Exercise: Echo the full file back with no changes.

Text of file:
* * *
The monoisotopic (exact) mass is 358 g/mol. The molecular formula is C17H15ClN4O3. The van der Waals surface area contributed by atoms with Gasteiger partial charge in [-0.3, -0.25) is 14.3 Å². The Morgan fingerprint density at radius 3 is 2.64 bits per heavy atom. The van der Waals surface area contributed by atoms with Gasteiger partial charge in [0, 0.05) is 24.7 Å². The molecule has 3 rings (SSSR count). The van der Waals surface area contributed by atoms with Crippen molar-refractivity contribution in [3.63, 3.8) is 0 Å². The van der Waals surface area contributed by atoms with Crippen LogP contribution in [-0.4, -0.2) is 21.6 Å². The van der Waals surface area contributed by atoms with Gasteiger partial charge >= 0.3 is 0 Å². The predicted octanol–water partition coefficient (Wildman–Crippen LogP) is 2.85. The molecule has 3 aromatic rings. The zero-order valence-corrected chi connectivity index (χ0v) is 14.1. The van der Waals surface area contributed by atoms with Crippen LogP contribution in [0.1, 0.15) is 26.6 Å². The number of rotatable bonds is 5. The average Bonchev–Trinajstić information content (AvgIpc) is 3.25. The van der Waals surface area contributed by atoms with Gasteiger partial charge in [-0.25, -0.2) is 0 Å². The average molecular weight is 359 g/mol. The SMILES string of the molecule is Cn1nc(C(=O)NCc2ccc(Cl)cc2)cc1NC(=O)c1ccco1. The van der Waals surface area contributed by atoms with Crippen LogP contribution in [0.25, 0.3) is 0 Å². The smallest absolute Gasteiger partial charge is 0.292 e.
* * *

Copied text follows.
The monoisotopic (exact) mass is 358 g/mol. The molecular formula is C17H15ClN4O3. The van der Waals surface area contributed by atoms with Gasteiger partial charge in [-0.3, -0.25) is 14.3 Å². The Morgan fingerprint density at radius 3 is 2.64 bits per heavy atom. The van der Waals surface area contributed by atoms with Gasteiger partial charge in [0, 0.05) is 24.7 Å². The molecule has 3 rings (SSSR count). The van der Waals surface area contributed by atoms with Crippen molar-refractivity contribution in [3.63, 3.8) is 0 Å². The van der Waals surface area contributed by atoms with Crippen LogP contribution in [-0.4, -0.2) is 21.6 Å². The van der Waals surface area contributed by atoms with Gasteiger partial charge >= 0.3 is 0 Å². The predicted octanol–water partition coefficient (Wildman–Crippen LogP) is 2.85. The molecule has 3 aromatic rings. The zero-order valence-corrected chi connectivity index (χ0v) is 14.1. The van der Waals surface area contributed by atoms with Crippen LogP contribution in [0.1, 0.15) is 26.6 Å². The number of rotatable bonds is 5. The average Bonchev–Trinajstić information content (AvgIpc) is 3.25. The van der Waals surface area contributed by atoms with Gasteiger partial charge in [-0.25, -0.2) is 0 Å². The average molecular weight is 359 g/mol. The SMILES string of the molecule is Cn1nc(C(=O)NCc2ccc(Cl)cc2)cc1NC(=O)c1ccco1. The van der Waals surface area contributed by atoms with Crippen LogP contribution in [0.25, 0.3) is 0 Å². The smallest absolute Gasteiger partial charge is 0.292 e.